WINTER STORM WARNINGS:
7 AM SUNDAY TO 7 AM MONDAY: SUMMERS, MONROE, GREENBRIER
1 AM SUNDAY TO 7 AM MONDAY: MERCER, GILES, BLAND, TAZEWELL
WINTER STORM WATCHES:
7 AM SUNDAY TO 10 AM MONDAY: POCAHONTAS, NICHOLAS, FAYETTE, RALEIGH, WYOMING, MCDOWELL
Friday night we stay dry with cloudy skies. Temperatures will end up in the low 20s through the evening. It will be another cold night, but travel should be okay with no additional snow showers moving in.
Saturday will bring in cloudy skies and chilly temperatures. Highs only make it into the low 30s throughout the day. We could see a few snow showers during the afternoon but they wrap up through the evening. Any accumulation with this round will be minor. The main event is still scheduled for Sunday.
Sunday, we’ll see the first areas of snow begin to work their way in during the late morning and the early afternoon hours spreading from south to north. West of I-77 a “warm wedge” is expected to develop as cold air remains rapped along the western facing slopes of the mountains, and warmer air moves in aloft. This will start many areas out as a mix, with sleet and freezing rain possible. This will cut down on potential snowfall totals and create some fairly dangerous travel due to the ice. East of I-77 generally will start as snow and stay that way with heavy snow at times throughout the day. Plenty of cold air will be available in this area.
As the night goes on everyone will turn over to snow, we do have to watch for the risk of some dry-slotting where snow might end at times and then restart during the duration of the storm. This is very dependent on the exact track of the low pressure. Overall travel will be difficult to near impossible overnight and is not recommended, as winds will be gusting to 30+mph throughout the storm as well causing issues with blowing snow further reducing visibility.
Monday, we’ll see the tail end of our storm work its way out through the morning. Regardless of its track, west or east, behind the storm, we’ll watch a vigorous northwest flow begin to set up across the area. This will spark up lingering upslope snows throughout Monday. Additional accumulations will add up in the most persistent areas but overall will likely not be substantial. Highs in on Monday are expected to be in the 20s and 30s.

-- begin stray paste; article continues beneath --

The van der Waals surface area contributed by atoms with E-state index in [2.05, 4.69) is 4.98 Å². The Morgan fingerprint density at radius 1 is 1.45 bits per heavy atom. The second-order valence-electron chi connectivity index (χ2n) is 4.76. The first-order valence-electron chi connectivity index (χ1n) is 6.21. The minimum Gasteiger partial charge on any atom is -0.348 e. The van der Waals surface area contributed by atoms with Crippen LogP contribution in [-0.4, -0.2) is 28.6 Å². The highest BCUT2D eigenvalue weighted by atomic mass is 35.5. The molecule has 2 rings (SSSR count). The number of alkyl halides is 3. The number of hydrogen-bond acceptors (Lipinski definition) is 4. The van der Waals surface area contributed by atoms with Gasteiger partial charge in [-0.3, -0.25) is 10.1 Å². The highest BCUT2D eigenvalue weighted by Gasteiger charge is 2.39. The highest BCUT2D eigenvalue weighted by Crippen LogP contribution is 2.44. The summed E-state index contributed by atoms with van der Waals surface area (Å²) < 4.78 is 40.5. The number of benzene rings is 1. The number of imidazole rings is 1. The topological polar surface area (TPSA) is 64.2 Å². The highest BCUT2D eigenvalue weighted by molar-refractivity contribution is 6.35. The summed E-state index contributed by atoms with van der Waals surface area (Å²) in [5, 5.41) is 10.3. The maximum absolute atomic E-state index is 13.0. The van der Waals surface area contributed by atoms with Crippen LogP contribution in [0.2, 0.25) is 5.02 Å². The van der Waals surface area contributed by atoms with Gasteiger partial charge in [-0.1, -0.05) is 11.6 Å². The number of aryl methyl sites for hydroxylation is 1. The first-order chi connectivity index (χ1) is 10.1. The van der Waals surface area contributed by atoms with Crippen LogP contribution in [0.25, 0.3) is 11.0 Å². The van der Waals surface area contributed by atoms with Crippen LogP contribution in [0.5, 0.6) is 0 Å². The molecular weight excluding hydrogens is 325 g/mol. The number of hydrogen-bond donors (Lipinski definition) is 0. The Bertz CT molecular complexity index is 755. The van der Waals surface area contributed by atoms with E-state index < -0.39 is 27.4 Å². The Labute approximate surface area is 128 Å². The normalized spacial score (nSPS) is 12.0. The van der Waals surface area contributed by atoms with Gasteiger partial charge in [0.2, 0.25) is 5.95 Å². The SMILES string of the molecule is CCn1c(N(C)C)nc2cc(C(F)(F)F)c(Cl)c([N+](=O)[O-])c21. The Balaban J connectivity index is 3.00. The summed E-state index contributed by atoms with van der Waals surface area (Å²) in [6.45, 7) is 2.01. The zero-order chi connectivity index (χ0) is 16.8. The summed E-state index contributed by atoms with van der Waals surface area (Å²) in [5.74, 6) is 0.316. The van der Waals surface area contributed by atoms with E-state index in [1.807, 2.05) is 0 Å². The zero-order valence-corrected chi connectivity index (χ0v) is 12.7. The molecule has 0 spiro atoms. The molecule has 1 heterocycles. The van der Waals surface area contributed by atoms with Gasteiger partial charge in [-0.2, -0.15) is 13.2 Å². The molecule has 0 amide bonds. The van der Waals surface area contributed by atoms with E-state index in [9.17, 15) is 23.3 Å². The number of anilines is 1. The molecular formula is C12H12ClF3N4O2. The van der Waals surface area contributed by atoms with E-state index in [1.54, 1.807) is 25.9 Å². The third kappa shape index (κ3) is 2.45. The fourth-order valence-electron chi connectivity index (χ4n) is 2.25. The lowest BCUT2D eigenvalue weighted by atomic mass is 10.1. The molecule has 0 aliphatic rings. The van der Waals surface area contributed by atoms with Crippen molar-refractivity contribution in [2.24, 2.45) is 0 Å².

Snowfall totals will be a wide range from lowered totals due to mixing along the western coalfields to the highest accumulations across the mountains and eastern slope of Pocahontas and western Greenbrier counties. Changes should be expected to this map over the next 24 hours. For now we are looking at a good 8 to 12 inches of snow east of I 77. Along I 77 we will see more 6 to 8 with a few spots over achieving and reaching for slightly higher amounts. West of I 77 is where it gets tricky. The further east the snow line moves, the less snow some will see. Overall everyone gets at least some measurable snow with most picking up at least 4 inches.
Tuesday in the wake of our Sunday-Monday storm, we should see the last of any remaining upslope snows but for the most part, the forecast is looking drier but cloudier through the day. Highs will struggle to above the freezing mark through the afternoon though as winds out of the northwest continue.
Wednesday, highs make a rebound to the upper 30s and low 40s. Just about seasonable for this time of year too. We could even break some sunshine out too!
In the extended forecast, unsettled weather remains in the forecast with some more storm signals still popping up. We remain cold through this period too, with more chilly Canadian air looking to pay a visit as well.
Quiet and cool. Lows in the 20s.
Some snow showers. Highs in the upper 30s and low 40s.
Heavy snow, mixing west of I-77. Highs in the 30s.
Snow comes to an end, gusty. Highs in the 30s.
Mountain snows. Highs in the low 30s and upper 20s.
Drying out. Highs in the upper 30s.
Could squeeze out a few showers. Highs in the 30s.
Cloudy. Highs in the 30s.